WE WERE MEETING a lady at a home in Dix Hills. She was buying five or six pieces of good-name furniture from a family who had to sell everything. Our dispatcher told us the story before we left, so we knew what we were walking into. But we also knew the story from the news.
The man of the house—a white-collar dude, age 42–had embezzled five-point-three million dollars from his company, some big U.S. banking concern. The company had pressed charges because the money was never recovered. The gentleman had ditched it somewhere, maybe in one of those accounts overseas, where they give you a number instead of a name. No Tennis Court Prison for Ex-Exec the latest headline had read. I think the judge gave him seven years.
As we drove through the neighborhood, passing nice homes on lovely lawns, I thought about time and money.
“Is five million bucks worth seven years of your life?” I asked out loud.
“Hell, yeah,” said Billy as he backed down the driveway.
A married man with a couple of kids and a dozen injuries, he was almost twice my age and so he felt he had the answer to everything we ever talked about. My two-year marriage and my five years of moving furniture didn’t seem to count for anything. You don’t know nothing, he was fond of saying, till you know it for ten whole years, and then you only know something.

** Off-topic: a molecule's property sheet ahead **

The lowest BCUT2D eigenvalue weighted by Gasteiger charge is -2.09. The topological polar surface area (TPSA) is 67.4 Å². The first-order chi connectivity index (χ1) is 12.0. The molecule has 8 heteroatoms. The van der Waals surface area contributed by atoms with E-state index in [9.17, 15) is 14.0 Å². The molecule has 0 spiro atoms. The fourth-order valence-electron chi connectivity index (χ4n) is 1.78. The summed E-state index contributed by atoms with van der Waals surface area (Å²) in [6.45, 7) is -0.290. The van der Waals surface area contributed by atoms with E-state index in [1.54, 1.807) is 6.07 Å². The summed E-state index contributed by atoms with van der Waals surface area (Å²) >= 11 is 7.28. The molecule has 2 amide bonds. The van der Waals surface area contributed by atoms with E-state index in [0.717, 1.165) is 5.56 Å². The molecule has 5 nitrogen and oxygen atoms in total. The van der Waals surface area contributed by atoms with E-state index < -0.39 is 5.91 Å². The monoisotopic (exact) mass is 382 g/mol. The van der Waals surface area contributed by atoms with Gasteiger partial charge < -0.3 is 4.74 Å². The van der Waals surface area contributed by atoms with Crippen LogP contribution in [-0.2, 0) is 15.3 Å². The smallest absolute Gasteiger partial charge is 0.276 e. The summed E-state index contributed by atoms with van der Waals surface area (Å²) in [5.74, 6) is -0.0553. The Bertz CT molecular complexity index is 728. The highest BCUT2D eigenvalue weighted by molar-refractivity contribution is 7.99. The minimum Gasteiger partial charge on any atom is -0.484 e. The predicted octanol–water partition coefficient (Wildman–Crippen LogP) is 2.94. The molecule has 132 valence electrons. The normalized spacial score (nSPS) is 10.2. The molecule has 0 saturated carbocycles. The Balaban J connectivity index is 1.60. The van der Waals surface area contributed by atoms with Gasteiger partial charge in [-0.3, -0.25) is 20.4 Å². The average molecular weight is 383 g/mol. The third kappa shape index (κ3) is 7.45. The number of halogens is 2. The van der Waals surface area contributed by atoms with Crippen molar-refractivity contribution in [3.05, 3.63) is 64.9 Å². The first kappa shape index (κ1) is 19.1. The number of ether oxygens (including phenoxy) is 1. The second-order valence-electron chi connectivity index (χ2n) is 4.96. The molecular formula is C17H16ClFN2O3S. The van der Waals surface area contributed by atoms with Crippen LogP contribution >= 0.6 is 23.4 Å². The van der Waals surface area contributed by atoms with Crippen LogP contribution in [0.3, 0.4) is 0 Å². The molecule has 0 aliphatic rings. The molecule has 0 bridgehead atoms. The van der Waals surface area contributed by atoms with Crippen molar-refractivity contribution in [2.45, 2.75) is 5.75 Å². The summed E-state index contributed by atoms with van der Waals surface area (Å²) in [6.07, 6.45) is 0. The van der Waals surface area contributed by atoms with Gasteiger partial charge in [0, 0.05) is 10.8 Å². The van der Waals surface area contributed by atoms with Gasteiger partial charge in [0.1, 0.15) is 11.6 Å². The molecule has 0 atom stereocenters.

Semi-crippled from a week of killer jobs, we climbed down from the truck and grunted. But before we could stretch away the stiffness in our hips, a yellow BMW pulled up at the curb below. Then a lady with bright red hair stepped out and started marching up the lawn.
“Right on time,” she called, waving for us to meet her on the stoop.
Engulfed by her perfume, we stood on either side of her as she rang the bell and then knocked on the door. Because she struck me as someone with the attitude of a parasite, the energy of a piranha, I skipped the civilities and imitated a statue.
“Think about it,” Billy said. “Even if you invested conservatively, the interest alone would buy you complete financial freedom. Maybe he won’t be collecting yachts and planes when he gets out, but he’s never going to have to work again.”
“Good thing,” I said, “’cause nobody’ll ever hire him.”
“Man, he doesn’t care about a shot reputation.”
“Guess not,” I replied, noticing how the lady was bristling now, one of those people who didn’t like it when her workers were conversing instead of waiting for their orders like servants.
I yawned without covering my mouth and cast a glance around the property. The For Sale sign was covered by a sign that read SOLD. That I had noticed from the street. Now I was thinking the lawn could use a haircut and that the ornamental shrubs looked like poodles overdue for grooming.
“He’s out of the rat race,” Billy said.
“Bullshit,” I whispered. “There’s no such thing as an easy life.”
“I don’t think you understand the real numbers,” he told me. “Money, if you don’t touch it, doubles every seven years. That’s the miracle of compound interest. So he’s looking at ten-point-six, not five-point-three.”